Tough On Crime or Tough On Employment?

By February 4, 2013 Pardon 3 Comments

The Toronto Star has been very supportive of the fight against the Tories tough on crime agenda. This is the fourth opinion piece of mine it has published and I would like to say how much we appreciate the support here at the National Pardon Centre.

There is certainly room for improvement in Canada’s justice system but the Conservative government does seem to go overboard. The pardons legislation is a good example I think.

If you would like to read the article on the Toronto Star’s website simply click here.

About Michael Ashby

Michael Ashby is Co-Founder and Communications Director for the National Pardon Centre. Get in touch with Michael by sending an email to mashby@nationalpardon.org or calling extension 227.Michael Ashby est le co-fondateur et le directeur des communications au Centre du Pardon national. Contactez Michael par email au mashby@nationalpardon.org ou par téléphone au poste 227.

3 Comments

  • anonymous says:

    Michael, this is a great article and thank you for putting yourself out there and sharing this. There is so much misinformation surrounding pardons/record suspensions that I don’t know where to begin. By far the biggest misconception is that a pardon in some way reduces or commutes a sentence (as is sometimes the case in the US).
    As you point out in your article, a pardon/record suspension application can only be considered — let alone granted — after 100% of the sentence is complete, and 100% of any fines or restitution is paid. Not 90%, not 95%, not 99.999999%. But 100%. One day short or one dollar less and there won’t be a pardon/record suspension. This is something that I don’t think most Canadians understand, which is why they say things like “people who do the crime should do the time.” Well, people who have applied for a pardon (and assuming of course that it’s an eligible application) have, in fact, done the time — all of it. Whether in prison or in the community or however the courts deemed appropriate…it has been done.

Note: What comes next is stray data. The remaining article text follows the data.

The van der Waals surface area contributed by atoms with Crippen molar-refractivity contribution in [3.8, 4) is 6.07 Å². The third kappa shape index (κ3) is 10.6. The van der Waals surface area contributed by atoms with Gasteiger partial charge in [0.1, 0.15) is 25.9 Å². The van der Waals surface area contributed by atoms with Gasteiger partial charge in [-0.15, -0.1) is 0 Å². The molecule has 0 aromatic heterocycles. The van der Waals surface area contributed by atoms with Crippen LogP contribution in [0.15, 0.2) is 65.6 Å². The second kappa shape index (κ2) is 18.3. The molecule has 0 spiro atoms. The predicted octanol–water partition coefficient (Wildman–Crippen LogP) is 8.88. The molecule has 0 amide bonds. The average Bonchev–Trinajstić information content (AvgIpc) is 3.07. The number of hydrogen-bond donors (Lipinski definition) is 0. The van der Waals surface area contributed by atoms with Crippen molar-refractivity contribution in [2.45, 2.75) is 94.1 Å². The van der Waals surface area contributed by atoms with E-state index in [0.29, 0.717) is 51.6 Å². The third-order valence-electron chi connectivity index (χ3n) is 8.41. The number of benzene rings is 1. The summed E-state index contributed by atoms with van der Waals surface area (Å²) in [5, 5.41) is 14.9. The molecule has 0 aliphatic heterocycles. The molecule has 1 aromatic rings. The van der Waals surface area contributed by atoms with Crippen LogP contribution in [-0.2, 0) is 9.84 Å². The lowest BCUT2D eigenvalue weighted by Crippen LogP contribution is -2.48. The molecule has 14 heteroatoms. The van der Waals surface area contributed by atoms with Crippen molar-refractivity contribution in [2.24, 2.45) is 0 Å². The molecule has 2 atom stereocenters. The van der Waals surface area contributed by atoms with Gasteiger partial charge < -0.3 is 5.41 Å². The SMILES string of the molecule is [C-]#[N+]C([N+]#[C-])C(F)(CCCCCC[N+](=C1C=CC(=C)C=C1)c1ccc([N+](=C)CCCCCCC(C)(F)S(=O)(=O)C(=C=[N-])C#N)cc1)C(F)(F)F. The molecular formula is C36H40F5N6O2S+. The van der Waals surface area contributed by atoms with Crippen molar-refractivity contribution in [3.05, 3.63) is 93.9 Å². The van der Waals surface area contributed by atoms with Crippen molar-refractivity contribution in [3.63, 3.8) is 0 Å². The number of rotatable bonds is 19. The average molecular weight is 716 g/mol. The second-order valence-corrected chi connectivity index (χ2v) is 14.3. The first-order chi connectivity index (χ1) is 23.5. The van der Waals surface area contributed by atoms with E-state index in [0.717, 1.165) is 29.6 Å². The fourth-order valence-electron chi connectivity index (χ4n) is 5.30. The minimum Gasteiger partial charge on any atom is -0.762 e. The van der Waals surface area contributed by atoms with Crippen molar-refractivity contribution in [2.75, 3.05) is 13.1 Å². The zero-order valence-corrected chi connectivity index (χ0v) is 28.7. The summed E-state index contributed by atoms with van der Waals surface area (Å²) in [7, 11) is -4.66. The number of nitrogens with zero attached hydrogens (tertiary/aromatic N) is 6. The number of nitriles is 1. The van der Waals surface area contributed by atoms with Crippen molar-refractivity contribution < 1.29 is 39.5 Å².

Your article highlights this, but I just think if more Canadians grasped this, they would realize, as you have pointed out, that it’s NOT in society’s best interest to deny ELIGIBLE (I can’t stress that enough!) applicants from obtaining a pardon/record suspension. Quite frankly, if Canadians are concerned about lax punishments, their beef is with the judicial system.
    I know I’m preaching to the choir, but I guess I just want to vent a bit.
    I also want to really encourage you, Michael, to press your contacts at the Toronto Star to make this one of their ‘Star Gets Action’ features, so they can really bring some public pressure to bear on what isn’t happening at the PBC.
    Thank you (and sorry if this is hard to read, your new blog doesn’t allow for paragraphs for some reason 🙂

    • Hi Anon,

      There is certainly a lot of misunderstandings about the pardon program. I also find that people’s attitudes change dramatically once they find themselves, or someone they care about, with a criminal record and unable to move beyond it. It’s funny how that happens.

      Michael

      • denial says:

        Hi Michael,

        Yes, paradigms are much flimsier than most people would like to believe.

        Today’s cry for law and order can (and as you point out, does) turn into tomorrow’s plea for mercy and understanding when an issue hits close to home.

        What is especially aggravating about this whole issue, is that the people who apply for Pardons and Record Suspension are, almost to a man or woman, the POSTER CHILDREN of the Canadian correctional system.

        They are living illustrations of the rehabilitative principle that underlies our system of justice. Instead of suppressing them, the government should actually be spotlighting them in case studies and video testimonials and all kinds of other PROOF that, as altogether dysfunctional as the justice system can be with delays and a lack of resources, that this small piece of the system works to the tune of 96% (the number of people who’ve received a Pardon since they were introduced who have not had it revoked).

        96% is not just an uncommonly high success rate for a government program. It’s unheard of! It’s mythical.

        I guess I live in a different world.

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